On the other hand, there are some aspects of the SEEA-W tables that should be improved. One of them is the time scale of the analysis because from a hydropower point of view the approach should be designed for shorter time scales, not monthly. The weaknesses in hydropower representation are added to the ones previously noticed in environmental requirements (Pellicer-Martínez & Martínez-Paz 2016), being a critical issue in water stressed river basins. The consideration of environmental water stress and/or the damages on ecosystems caused by hydropower could be another turn of the screw towards the improvement of SEEA-W approach, as other water accounting approaches do, such as water footprint (Scherer & Pfister 2016). It is worth noting that the approach used in this research to obtain SEEA-W tables implies the use of DSSs, which are very powerful tools that enable improvement and extend the information presented by these tables. As noticed in previous works (Pedro-Monzonís et al. 2016a), improving water accounting approaches in order to include environmental needs represents a clear requirement.

CONCLUSIONS

The main target of this paper was to analyse hydropower generation in stressed river basins within the System of Environmental-Economic Accounting for Water approach. With this paper the authors have tried to demonstrate that filling the SEEA-W tables needs a significant degree of knowledge about the environment and the economy and the flows between them.

As we have seen, the SEEA-W approach exemplifies a powerful device for describing the water cycle, and improving transparency in water planning and management decisions (Dimova et al. 2014; Pedro-Monzonís et al. 2016a; Vicente et al. 2016). Note that in water planning the most appropriate use of water among several proposed alternatives must be selected. If we are able to simulate each alternative separately and obtain the corresponding SEEAW tables, it will be possible to understand at a glance conclusions about the advantages and costs of each option, favoring the correct decision-making.

In general, the most widely used approach for building SEEA-W tables is the use of hydrological and water management models, which are able to generate the huge amount of required data regarding the different components of the water cycle that cannot be obtained by monitoring and to include the numerous water management alternatives in a river basin.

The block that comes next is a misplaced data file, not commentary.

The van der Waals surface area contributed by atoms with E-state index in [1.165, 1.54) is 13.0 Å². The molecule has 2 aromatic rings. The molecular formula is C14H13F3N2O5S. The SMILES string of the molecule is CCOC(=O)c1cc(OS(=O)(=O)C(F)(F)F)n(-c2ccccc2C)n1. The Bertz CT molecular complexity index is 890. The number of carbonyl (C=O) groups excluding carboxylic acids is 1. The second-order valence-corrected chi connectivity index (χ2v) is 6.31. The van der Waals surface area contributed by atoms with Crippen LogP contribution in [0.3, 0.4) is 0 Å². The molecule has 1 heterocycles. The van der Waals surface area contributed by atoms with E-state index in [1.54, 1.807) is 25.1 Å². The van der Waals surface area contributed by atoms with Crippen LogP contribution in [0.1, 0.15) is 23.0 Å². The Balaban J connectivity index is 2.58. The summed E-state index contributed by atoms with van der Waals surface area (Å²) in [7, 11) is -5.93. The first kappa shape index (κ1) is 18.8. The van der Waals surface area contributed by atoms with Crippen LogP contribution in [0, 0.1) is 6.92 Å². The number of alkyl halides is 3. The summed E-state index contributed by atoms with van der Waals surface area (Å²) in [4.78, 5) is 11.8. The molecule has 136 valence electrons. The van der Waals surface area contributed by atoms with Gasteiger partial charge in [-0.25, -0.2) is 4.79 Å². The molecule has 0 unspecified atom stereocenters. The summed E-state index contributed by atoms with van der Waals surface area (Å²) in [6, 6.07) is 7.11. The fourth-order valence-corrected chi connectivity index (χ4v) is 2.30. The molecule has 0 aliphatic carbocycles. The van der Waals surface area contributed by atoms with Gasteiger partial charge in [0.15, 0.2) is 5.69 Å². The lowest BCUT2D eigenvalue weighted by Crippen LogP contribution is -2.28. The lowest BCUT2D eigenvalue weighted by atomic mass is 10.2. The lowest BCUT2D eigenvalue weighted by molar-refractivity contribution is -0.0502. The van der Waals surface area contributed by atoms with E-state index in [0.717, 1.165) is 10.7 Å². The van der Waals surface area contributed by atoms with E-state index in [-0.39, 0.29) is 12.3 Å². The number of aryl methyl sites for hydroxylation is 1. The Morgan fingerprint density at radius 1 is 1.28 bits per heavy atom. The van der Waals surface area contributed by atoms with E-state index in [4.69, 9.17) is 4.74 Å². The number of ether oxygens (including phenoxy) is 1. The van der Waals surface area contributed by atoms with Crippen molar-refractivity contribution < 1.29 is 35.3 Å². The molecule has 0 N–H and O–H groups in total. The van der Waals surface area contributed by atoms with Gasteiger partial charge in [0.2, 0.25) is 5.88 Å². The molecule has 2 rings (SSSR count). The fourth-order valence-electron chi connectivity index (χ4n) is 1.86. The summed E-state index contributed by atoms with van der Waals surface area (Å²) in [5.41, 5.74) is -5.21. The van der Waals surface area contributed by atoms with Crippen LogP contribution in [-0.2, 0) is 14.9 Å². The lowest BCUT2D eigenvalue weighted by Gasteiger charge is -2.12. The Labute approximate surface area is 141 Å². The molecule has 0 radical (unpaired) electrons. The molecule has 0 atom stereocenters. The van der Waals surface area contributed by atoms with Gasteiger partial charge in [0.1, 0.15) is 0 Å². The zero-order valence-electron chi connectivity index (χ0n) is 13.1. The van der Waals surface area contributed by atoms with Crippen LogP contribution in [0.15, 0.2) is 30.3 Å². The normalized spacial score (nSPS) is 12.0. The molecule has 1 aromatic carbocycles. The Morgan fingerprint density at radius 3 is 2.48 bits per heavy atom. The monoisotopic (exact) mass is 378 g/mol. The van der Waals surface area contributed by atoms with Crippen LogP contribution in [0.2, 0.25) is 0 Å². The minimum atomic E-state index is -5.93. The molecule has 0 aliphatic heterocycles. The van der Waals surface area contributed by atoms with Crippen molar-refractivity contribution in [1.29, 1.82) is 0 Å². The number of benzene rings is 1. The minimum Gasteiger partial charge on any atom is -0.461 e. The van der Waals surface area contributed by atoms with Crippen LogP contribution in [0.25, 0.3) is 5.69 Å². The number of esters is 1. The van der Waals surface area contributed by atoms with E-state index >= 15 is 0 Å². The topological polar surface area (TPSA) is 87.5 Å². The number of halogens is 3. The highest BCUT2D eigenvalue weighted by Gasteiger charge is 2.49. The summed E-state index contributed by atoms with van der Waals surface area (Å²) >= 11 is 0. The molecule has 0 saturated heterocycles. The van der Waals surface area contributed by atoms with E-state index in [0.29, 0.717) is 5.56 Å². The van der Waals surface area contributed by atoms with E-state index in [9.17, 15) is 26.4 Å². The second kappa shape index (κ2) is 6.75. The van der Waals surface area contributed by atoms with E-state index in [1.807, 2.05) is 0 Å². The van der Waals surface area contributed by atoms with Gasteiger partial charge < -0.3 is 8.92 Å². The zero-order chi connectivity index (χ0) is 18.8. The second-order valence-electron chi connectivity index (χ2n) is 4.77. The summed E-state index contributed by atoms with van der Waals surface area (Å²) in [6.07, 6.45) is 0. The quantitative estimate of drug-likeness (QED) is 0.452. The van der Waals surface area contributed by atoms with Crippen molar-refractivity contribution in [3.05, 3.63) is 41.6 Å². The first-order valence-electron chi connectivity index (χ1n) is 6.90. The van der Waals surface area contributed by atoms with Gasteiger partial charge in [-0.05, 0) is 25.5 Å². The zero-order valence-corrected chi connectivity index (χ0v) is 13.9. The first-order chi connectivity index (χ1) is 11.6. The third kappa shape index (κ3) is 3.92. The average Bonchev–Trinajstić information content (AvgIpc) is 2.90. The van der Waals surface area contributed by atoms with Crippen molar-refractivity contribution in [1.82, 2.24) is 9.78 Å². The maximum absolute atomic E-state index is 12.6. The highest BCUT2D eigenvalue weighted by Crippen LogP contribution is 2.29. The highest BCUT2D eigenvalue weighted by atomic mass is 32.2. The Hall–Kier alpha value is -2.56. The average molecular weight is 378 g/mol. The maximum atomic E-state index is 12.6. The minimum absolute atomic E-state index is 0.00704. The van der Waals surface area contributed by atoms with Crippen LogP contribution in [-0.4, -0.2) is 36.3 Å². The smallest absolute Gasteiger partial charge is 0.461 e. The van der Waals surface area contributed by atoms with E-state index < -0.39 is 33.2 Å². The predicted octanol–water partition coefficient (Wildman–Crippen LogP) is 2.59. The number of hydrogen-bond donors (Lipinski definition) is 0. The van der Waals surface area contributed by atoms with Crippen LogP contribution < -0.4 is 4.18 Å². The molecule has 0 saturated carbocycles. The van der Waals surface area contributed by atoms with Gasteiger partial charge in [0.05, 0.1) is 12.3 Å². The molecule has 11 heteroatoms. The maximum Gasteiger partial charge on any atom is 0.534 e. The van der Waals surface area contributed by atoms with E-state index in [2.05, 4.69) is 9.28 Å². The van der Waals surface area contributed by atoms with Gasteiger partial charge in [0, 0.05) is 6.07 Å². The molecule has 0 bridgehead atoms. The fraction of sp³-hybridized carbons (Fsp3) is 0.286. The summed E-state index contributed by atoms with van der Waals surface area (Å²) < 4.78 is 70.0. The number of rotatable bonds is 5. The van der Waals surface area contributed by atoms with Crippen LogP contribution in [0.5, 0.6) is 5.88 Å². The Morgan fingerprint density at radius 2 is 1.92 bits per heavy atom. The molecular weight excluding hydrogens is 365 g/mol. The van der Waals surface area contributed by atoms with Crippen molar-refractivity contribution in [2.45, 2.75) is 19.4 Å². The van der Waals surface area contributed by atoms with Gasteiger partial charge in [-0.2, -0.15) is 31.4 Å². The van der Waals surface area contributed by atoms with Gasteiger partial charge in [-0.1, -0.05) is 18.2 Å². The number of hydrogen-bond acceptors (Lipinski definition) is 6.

Regarding hydropower production, there are some key issues that should be better considered. Firstly, the inclusion of water abstracted by the energy sector can distort water balances, since the volume abstracted is often larger than the rest of the uses in the river basin. This aspect is also remarkable when we analyse the abstraction of soil water for rainfed agriculture. Both values mask the level of stress suffered by the system, since reused water and transfers from other territories are unnoticed. Secondly, the volume of water used for energy production is accounted several times due to HPP being placed each one next to the other. Thirdly, depending on the type of hydropower station (run-of-river, reservoir or pumped storage station) the management of the system may be affected by the production of hydroelectricity. The fourth question is the time scale of the analysis, since it has been proved that the inclusion of hydropower production requires the use of daily or even hourly models. Finally, regarding the water scarcity conditions of the case study, it is required to emphasise the competition of hydropower production, not only with the rest of the users of the system, but also with environmental requirements, which are not considered in SEEA-W approach. This information is useful for decision makers to introduce these methodological decisions to guarantee consistency and comparability of the results.

ACKNOWLEDGEMENTS

The authors thank the anonymous reviewers for their valuable comments, suggestions and positive feedback. All remaining errors, however, are solely the responsibility of the authors. We would also like to express our gratitude to the Jucar River Basin Authority – Confederación Hidrográfica del Júcar (Spanish Ministry of Agriculture, Food and Environment) for providing data to develop this study. The authors wish to thank the Spanish Ministry of Economy and Competitiveness for its financial support through the NUTEGES project (CGL2012-34978) and ERAS project (CTM2016-77804-P). We also value the support provided by the European Community's Seventh Framework Program in financing the projects ENHANCE (FP7-ENV-2012, 308438), AGUAMOD (Interreg V-B Sudoe 2016), SWICCA (ECMRWF-Copernicus-FA 2015/C3S_441-LOT1/SMHI) and IMPREX (H2020-WATER-2014-2015, 641811).